I'm often asked to name the best events I covered during my sportswriting career, and I'm lucky that I can rattle off a pretty nice list:
1991 World Series (Twins over Braves in 7 amazing games); 2002 Super Bowl (Tom Brady's legend is born); Michael Jordan's last NBA Finals game (the steal, the shove, the swish, the pose); 1994 Stanley Cup (Rangers win first Cup in 54 years); 1982 ALCS (as a kid reporter right out of college for AP, I was assigned to write about the Angels of Reggie Jackson, Fred Lynn, Rod Carew, Bobby Grich, Don Baylor and Gene Mauch); 2005 NCAA Midwest Regional final (Deron Williams carries Illinois to an amazing comeback victory over Arizona); and so on and so on.
But you know, sometimes the "regular" events that turn into something special ended up being even more memorable. Scott Erickson, who for two years allowed the most hits of any pitcher in baseball, threw a no-hitter for the 1994 Twins. The Vikings lost to the Bears when their punter dropped a snap; teammate Keith Millard ripped the punter after the game and then, one week later, suffered a career-ruining knee injury. Before the Bulls' first game of the post-Jordan, post-Pippen, post-Jackson era, Bill Wennington promised fans over the P.A. system that the team would compete hard; Wennington then didn't jump for the opening tip. Good stuff, eh?
Though I no longer cover events big or small these days, I still occasionally get treated to an event I won't soon forget.
Homer Bailey's no-hitter on Tuesday night is in that category for two reasons:
1. I didn't watch the game until the ninth inning. Channel-surfing, I paused momentarily when I got to that game and saw a clip of the final out of Bailey's no-hitter the previous season. Fox Sports Ohio announcers Thom Brennaman and Jeff Brantley immediately brought me up to speed: Bailey was three outs away from yet another no-no.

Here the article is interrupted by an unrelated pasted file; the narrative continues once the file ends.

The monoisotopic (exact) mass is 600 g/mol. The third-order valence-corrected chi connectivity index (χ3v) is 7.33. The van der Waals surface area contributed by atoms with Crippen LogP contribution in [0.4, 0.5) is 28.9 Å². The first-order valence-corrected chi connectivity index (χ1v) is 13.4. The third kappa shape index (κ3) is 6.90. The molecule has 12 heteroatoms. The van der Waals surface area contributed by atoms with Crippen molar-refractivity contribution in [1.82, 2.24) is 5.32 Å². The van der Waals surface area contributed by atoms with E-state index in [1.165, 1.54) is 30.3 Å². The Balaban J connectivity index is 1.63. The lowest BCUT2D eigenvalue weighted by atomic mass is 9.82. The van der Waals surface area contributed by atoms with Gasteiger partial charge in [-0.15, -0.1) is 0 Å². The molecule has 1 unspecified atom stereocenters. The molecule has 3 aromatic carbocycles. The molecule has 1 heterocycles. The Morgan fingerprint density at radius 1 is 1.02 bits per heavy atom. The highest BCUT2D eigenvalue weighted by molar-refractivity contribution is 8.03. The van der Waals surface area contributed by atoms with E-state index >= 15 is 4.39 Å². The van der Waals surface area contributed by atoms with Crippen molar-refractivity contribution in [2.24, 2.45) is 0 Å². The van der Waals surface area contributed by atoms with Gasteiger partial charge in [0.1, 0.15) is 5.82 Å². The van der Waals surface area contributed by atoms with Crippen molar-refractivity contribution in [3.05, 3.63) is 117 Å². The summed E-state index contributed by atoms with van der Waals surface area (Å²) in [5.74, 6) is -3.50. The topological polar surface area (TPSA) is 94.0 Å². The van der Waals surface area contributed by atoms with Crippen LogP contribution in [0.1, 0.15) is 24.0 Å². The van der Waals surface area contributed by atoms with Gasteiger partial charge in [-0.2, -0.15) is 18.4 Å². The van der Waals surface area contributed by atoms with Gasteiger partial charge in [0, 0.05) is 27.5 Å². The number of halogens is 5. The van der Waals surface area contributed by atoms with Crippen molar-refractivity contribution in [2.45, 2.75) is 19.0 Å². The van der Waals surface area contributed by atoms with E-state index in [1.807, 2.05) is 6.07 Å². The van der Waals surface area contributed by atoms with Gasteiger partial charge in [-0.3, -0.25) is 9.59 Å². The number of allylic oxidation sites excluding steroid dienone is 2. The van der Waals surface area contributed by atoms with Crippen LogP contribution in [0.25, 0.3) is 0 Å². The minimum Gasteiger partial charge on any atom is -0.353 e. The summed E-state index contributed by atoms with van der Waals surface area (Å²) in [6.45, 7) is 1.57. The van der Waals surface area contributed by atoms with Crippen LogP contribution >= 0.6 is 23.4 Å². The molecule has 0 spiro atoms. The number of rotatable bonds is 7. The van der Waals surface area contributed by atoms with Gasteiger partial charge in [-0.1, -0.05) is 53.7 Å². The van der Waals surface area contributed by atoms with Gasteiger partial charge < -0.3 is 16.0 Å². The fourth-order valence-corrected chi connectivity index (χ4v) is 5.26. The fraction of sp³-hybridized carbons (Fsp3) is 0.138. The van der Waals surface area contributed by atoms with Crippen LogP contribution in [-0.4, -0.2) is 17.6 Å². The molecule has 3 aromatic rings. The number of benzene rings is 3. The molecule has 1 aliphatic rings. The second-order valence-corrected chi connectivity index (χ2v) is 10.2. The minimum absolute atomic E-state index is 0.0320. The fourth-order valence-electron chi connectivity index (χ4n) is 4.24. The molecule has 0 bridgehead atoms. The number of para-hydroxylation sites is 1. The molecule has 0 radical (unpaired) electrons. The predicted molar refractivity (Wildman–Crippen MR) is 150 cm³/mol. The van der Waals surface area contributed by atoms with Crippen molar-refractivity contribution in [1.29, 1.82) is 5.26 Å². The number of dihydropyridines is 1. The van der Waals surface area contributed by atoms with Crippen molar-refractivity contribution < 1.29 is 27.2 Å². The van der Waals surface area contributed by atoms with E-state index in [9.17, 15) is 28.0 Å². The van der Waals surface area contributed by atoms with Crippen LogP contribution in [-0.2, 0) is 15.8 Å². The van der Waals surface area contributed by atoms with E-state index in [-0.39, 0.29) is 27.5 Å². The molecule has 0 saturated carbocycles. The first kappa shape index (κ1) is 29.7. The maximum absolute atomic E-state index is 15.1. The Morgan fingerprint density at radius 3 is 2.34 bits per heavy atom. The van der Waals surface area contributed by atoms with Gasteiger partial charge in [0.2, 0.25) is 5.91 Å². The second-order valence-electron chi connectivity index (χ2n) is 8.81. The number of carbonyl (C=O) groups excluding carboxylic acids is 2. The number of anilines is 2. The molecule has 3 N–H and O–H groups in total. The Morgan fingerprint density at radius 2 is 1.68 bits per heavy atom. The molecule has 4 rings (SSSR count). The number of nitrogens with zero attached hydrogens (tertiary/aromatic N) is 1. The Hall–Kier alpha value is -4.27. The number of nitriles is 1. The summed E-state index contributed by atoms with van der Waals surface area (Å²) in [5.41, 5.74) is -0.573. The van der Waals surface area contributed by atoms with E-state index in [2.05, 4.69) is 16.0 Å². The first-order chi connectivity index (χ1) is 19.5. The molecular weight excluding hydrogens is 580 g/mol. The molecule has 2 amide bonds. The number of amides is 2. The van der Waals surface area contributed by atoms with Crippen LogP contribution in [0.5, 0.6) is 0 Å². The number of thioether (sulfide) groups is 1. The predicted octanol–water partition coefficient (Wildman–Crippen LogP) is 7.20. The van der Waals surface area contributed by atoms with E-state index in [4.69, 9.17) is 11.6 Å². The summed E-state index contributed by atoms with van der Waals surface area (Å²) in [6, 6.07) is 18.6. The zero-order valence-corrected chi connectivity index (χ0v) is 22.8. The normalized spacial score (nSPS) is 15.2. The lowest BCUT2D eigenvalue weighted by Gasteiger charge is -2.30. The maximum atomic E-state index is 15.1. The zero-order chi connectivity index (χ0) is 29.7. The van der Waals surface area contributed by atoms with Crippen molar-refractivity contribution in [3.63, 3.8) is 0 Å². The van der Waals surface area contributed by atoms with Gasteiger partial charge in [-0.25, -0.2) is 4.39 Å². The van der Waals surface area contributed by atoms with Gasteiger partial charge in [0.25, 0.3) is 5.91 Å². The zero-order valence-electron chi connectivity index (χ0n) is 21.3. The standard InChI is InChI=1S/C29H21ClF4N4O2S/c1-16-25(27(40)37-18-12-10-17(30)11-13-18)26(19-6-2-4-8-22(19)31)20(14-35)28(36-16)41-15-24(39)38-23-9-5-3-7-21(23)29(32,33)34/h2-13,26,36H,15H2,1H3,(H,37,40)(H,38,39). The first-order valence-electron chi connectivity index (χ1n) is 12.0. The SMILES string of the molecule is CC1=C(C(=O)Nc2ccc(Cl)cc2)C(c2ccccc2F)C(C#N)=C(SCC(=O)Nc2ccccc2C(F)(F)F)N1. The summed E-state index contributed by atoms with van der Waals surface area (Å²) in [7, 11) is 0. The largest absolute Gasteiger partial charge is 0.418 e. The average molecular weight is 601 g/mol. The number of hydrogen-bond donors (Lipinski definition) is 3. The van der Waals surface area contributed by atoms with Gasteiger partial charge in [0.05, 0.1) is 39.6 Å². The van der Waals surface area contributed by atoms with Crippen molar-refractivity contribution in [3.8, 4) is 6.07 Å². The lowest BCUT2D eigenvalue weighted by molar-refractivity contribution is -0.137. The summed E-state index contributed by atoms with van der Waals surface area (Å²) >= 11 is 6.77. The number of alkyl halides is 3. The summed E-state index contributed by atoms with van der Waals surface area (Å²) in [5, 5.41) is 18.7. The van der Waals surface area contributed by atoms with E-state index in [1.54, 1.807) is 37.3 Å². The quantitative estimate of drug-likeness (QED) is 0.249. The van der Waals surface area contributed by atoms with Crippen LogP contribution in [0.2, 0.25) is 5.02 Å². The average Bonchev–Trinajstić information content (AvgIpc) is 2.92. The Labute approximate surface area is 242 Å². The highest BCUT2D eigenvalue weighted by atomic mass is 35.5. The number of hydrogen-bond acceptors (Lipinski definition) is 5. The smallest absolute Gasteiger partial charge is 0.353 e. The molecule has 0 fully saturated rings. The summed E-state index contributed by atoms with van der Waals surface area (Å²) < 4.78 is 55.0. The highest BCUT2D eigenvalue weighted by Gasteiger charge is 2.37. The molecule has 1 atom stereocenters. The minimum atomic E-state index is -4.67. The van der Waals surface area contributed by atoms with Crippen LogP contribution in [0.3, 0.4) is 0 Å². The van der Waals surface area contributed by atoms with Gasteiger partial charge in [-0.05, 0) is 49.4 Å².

Some other announcers and team networks would have pretended the no-hitter wasn't happening because they wouldn't have wanted to "jinx" the pitcher. As a viewer, however, I'm glad Brennaman, Brantley and Fox Sports didn't prescribe to that ridiculous ritual. If they had, I would have kept clicking and would have missed the final three outs. Because the announcers and the network did their jobs, viewers like me got to see history being made.
Bailey became only the 31st pitcher in big-league history to pitch more than one no-hitter. He also became only the second -- following his idol, Nolan Ryan -- to throw the last no-no in the majors one season and the first in the next season. Cool.
2. Afterward, Bailey was interviewed by the station's Jeff Piecoro, who asked the pitcher about the seventh-inning leadoff walk he issued to Gregor Blanco -- San Fran's only baserunner in an otherwise perfect game.
Piecoro: "It's right after you had an at-bat. You didn't have really time to relax between innings. Did that have anything to do with it?"
Bailey: "No man, I mean I just f---ing walked a guy. This game's pretty tough."
That's right. Minutes after throwing a no-hitter, celebratory shaving cream still all over his face, Bailey threw an F-bomb on live TV.
He said it matter-of-factly, too. Just another adjective.
Sports. The only Reality TV worth watching.